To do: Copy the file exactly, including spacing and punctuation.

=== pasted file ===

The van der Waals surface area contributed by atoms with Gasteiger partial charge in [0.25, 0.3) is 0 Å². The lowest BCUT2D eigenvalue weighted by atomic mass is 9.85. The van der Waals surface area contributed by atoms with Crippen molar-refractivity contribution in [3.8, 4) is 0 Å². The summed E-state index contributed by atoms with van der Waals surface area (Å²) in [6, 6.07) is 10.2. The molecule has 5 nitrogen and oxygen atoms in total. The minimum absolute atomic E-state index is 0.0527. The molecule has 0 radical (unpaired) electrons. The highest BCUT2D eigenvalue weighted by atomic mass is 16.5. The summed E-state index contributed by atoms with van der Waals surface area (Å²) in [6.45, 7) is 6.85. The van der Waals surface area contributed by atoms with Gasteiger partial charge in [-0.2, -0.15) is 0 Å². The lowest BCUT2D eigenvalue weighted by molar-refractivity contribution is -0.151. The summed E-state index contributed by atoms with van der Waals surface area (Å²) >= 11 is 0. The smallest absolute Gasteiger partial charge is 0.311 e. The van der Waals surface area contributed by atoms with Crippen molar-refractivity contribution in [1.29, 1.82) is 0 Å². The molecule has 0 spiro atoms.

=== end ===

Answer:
The van der Waals surface area contributed by atoms with Gasteiger partial charge in [0.25, 0.3) is 0 Å². The lowest BCUT2D eigenvalue weighted by atomic mass is 9.85. The van der Waals surface area contributed by atoms with Crippen molar-refractivity contribution in [3.8, 4) is 0 Å². The summed E-state index contributed by atoms with van der Waals surface area (Å²) in [6, 6.07) is 10.2. The molecule has 5 nitrogen and oxygen atoms in total. The minimum absolute atomic E-state index is 0.0527. The molecule has 0 radical (unpaired) electrons. The highest BCUT2D eigenvalue weighted by atomic mass is 16.5. The summed E-state index contributed by atoms with van der Waals surface area (Å²) in [6.45, 7) is 6.85. The van der Waals surface area contributed by atoms with Gasteiger partial charge in [-0.2, -0.15) is 0 Å². The lowest BCUT2D eigenvalue weighted by molar-refractivity contribution is -0.151. The summed E-state index contributed by atoms with van der Waals surface area (Å²) >= 11 is 0. The smallest absolute Gasteiger partial charge is 0.311 e. The van der Waals surface area contributed by atoms with Crippen molar-refractivity contribution in [1.29, 1.82) is 0 Å². The molecule has 0 spiro atoms.